Farmers of Bhalue chiwog in Chhubu Gewog of Punakha fear that the human-wildlife conflict might become a grave problem, threatening their food security. Unlike past years, this time, an increasing number of wild boars are destroying paddy crops during the maturing season. Earlier, the animals ravage the crops only around the harvesting season.
Farmers are spending sleepless nights guarding the rice fields but this measure to mitigate the human-wildlife conflict is not effective at all. Namgay Dem, 40, is left devastated after the wild boars left her paddy fields destroyed.
She says her husband visits their farms several times before going to bed every day. Still, the wild boars manage to destroy the crops.
Most of the paddy fields in the chiwog lack a proper fencing system to protect crops from wild animals. Namgay Dem feels the human-wildlife conflict is occurring since farms are located quite far from their homes.
“When I returned to the field in the morning to fetch some grasses for cattle, I found the boars have badly damaged my paddy plants. So, I think we will find it difficult to keep enough food stock if the situation worsens every year.”
The predicament is similar for her farming mates, who say the issue has become severe this time.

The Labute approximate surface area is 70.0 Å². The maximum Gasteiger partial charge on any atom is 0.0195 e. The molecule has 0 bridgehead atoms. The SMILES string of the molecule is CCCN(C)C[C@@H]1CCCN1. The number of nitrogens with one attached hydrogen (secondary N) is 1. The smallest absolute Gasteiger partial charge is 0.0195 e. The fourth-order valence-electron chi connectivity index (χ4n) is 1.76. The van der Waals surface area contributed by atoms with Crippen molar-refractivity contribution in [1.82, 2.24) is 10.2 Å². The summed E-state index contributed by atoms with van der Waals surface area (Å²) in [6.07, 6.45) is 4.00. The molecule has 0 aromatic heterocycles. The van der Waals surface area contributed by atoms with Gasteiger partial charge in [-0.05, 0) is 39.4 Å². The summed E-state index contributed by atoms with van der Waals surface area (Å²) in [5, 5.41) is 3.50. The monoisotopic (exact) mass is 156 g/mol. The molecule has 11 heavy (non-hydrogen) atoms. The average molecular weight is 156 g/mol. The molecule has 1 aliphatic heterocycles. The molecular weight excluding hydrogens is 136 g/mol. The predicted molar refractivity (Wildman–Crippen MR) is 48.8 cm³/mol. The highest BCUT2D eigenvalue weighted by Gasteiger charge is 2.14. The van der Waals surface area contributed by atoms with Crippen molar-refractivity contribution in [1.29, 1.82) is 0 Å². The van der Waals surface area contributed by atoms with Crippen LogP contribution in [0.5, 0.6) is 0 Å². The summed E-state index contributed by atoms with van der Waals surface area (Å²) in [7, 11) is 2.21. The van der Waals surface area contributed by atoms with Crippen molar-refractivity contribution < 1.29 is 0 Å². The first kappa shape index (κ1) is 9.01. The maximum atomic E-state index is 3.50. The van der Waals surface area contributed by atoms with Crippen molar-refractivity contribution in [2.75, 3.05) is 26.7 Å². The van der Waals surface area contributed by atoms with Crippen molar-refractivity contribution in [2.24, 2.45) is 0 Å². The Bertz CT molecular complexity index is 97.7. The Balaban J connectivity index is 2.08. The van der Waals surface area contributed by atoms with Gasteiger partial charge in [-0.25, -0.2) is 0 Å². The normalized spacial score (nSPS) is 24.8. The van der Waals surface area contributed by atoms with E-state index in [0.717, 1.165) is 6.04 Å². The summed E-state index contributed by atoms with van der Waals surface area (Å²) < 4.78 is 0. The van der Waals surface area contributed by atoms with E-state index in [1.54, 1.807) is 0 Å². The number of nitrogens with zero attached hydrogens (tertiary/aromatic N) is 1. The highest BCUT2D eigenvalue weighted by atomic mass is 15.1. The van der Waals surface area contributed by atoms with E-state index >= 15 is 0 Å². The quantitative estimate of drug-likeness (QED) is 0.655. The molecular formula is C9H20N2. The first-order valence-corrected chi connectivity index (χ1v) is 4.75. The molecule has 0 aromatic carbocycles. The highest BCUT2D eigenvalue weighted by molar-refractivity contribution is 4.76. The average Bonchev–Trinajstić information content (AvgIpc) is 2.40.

“Wild boars have again eaten my paddy plants last night. I had some of the best quality paddy plants. I think the situation is more severe this year. The problem was somehow manageable until last year. But not now,” laments another farmer in Bhalue, Tsagay.
Others agree with his views.
“In the past, wild boars used to damage our crops during harvesting season only. But this time, they came early to destroy our crops. Shouting and visiting the fields at night are not effective in warding off the animals. So, I am making a temporary shelter in the fields to protect the crops,” tells Kinley Gyeltshen, who is a farmer in Bhalue.
The chiwog also doesn’t have electric fences, unlike other chiwogs. Hence, farmers believe this could be the reason why wild boars come in droves to attack their rice crops.
“It would be grateful if our fields are enclosed with electric fences to protect our crops from the animals. Otherwise, there is no way we can challenge and protect them from entering our fields, especially when they come in groups,” adds Namgay Dem.
The chiwog’s Tshogpa also suggested electric fences or chain-link fences would be of great help to the villagers.
“We would be happy if we could get electric fencing. Likewise, I think chain link fencing will be effective too,” says Phurba, the tshogpa of Bhalue chiwog.
The gewog says most farmers in the chiwog prefer chain-link fencing, which is not possible at the moment.
The agriculture ministry is still studying the usefulness of this fencing system, so some villages in other districts have received it on a trial basis.
Rice is a staple crop for more than 30 households in the chiwog
Changa Dorji, Punakha
Edited by Pema Lhaden